The beginning of the revolution
The sports betting market has always been a laboratory for the development of new technologies the same way the stock market does, this because in both cases the one earning profits is the one who can elaborate information faster and better.
For example, let's imagine two speculators having at disposal the same data and the same analysis skills, but one of them has access to a calculator while the other not, so he has to compute the data manually. The first one will be faster then the second one in elaborating data so he will be the first to exploit market prices.
Speed of execution, which is the ability to exploit certain prices before they get discounted by the market, has always been the most yearned competitive advantage from both betting and financial traders. Over the past two centuries, traders have relied on increasingly advanced technologies to reduce latency times while maintaining the same analytical level.
The first and most well-known example of technological advantage in the betting market is the telegraph; you may remember Paul Newman and Robert Redford in "The Sting" using it to anticipate the sportsbooks. In fact, in the United States of the early twentieth century the outcome of a horse race was communicated via telegraph from the racetrack to the bookmaker, passing from a receptionist; the latter came to know the result of the race before the book itself, thus being able to bet on a horse that had already won the race.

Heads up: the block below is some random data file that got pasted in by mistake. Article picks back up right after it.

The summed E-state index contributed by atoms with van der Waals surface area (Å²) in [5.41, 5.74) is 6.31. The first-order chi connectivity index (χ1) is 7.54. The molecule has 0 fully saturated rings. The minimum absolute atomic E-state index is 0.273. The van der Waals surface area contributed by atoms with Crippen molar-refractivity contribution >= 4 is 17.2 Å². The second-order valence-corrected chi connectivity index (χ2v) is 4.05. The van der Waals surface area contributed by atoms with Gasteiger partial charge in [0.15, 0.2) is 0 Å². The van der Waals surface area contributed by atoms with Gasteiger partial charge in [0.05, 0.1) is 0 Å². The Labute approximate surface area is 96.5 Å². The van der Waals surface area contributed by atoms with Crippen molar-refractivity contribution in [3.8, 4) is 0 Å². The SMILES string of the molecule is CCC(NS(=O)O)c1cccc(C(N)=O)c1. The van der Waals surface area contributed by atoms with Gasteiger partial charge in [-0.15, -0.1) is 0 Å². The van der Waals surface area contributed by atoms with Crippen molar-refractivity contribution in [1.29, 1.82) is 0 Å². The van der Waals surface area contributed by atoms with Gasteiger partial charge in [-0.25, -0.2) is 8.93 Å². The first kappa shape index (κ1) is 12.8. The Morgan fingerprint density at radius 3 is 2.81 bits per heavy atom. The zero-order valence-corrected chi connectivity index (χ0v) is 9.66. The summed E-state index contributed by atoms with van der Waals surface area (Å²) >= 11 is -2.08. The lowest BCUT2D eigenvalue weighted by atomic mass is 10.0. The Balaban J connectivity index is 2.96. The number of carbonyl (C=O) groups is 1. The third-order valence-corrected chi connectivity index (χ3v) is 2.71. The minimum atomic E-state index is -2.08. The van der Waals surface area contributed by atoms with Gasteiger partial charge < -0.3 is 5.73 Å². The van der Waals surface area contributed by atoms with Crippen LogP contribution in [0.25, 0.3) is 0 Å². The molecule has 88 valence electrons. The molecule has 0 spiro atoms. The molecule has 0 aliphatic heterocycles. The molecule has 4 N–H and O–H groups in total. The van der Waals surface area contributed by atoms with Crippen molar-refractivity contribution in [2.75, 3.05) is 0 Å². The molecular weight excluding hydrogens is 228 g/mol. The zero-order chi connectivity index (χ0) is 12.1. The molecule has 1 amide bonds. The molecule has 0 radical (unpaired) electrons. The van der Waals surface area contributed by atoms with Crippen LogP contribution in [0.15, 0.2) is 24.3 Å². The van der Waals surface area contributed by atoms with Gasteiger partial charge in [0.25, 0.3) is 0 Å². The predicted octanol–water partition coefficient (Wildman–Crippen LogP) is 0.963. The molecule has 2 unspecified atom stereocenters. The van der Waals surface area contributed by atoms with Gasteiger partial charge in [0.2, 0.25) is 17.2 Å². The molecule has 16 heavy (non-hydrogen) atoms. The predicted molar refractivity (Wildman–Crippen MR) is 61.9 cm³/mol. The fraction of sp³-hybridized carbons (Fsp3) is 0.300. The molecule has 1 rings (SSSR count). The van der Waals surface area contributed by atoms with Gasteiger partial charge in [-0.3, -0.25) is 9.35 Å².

Another famous example of speed race is the one applied in finance for a few decades now, namely to locate trading servers in buildings adjacent to Wall Street or the Chicago board of trade, in order to gain few milliseconds of advantage over competitors. Or, in the case of betting, the development of bots (automated software) to fastening the adjustment of offered odds.
The Mida algorithm: turning statistics into gold